Posts Tagged ‘Chinese flag’

This week President Hu Jintao touched millions of his compatriots by pulling a sticker off his shoe. At a G-20 photo-op, he and all the world leaders had a small sticker of their national flag on the floor marking where they should stand. As they were leaving, the Chinese flag sticker got stuck to Hu’s shoe, so he bent down to pick it up. The story reported in the Chinese blogosphere and media, however, was that Hu so revered the Chinese flag that he felt compelled to respectfully and gingerly bend down to save it as the other world leaders coldly discarded theirs.

“I am deeply touched and proud of being a Chinese,” People’s Daily reported one netizen saying about Hu’s bending over two feet to the ground, as China’s first female astronaut continued orbiting hundreds of miles overhead unnoticed.

The fawning over this incident reminded me of this lesson that Chinese children are taught in school. Perhaps there’s a connection:

In 1990, UNICEF invited Beijing middle school students to visit the Netherlands in order to participate in “Children of the World for Peace” activities. Liang Fan flew to the Netherlands to represent Chinese children. She stayed in a comfortable hotel and met many little brothers and sisters from all around the world. It was a very happy time!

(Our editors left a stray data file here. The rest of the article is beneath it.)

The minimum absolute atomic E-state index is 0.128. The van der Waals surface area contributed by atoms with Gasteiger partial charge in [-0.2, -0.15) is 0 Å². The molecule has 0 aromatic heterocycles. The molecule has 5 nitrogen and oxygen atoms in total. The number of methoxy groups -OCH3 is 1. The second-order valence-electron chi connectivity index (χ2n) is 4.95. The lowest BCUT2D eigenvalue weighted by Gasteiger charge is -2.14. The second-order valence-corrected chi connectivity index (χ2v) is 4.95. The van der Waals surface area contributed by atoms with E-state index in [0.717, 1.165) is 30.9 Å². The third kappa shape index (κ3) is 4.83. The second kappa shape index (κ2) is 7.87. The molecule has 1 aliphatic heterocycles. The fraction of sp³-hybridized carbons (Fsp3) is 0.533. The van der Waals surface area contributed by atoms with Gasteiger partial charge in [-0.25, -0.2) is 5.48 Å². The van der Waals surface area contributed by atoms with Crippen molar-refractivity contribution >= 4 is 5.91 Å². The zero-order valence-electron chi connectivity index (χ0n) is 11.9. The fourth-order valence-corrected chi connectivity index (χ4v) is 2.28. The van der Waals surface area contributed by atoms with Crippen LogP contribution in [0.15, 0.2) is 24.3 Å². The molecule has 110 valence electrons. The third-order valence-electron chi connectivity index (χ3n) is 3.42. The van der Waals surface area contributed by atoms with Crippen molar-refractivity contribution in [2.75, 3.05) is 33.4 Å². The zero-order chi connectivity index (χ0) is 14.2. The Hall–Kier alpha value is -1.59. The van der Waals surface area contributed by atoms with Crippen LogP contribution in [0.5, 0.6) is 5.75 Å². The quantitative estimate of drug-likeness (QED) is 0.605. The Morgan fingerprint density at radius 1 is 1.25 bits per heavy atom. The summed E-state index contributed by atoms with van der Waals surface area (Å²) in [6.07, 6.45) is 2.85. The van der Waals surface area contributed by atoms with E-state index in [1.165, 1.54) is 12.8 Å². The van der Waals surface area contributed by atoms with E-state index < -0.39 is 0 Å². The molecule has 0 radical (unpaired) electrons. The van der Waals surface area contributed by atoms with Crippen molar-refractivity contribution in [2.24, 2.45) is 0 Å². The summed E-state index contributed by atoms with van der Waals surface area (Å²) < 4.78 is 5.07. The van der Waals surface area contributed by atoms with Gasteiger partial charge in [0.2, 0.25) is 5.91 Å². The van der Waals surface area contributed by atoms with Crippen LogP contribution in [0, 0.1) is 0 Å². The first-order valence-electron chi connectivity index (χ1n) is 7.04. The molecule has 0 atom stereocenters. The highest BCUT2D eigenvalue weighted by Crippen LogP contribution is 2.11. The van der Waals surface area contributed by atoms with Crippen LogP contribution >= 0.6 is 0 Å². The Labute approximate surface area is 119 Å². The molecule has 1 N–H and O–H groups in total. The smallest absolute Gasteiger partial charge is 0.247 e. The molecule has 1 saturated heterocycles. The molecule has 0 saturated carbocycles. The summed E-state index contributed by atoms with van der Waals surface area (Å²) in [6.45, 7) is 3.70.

As the activities began, banners of more than 50 countries were raised in front of the hotel.  Liang Fan looked for the Chinese flag, but couldn’t find it. So Liang Fan immediately went to the organizer and solemnly demanded, “The Chinese national flag must be raised since I’m here representing China.”

Later, it was almost lunch time and the Chinese flag still hadn’t been raised yet. So Liang Fan brought the organizer to the table, pointed at the pink tablecloth, and said, “If you cannot find a Chinese national flag, it’s ok. I am going to paint this red and make it into a flag!” Liang Fan’s patriotism touched the organizer deeply and the news spread quickly, which caught the organizing committee’s attention. They ordered somebody to find a national flag for the People’s Republic of China and raise it in front of the hotel. Liang Fan was admired by representatives from the other countries who praised her as a qualified representative of the People’s Republic of China.

What can we learn from this?

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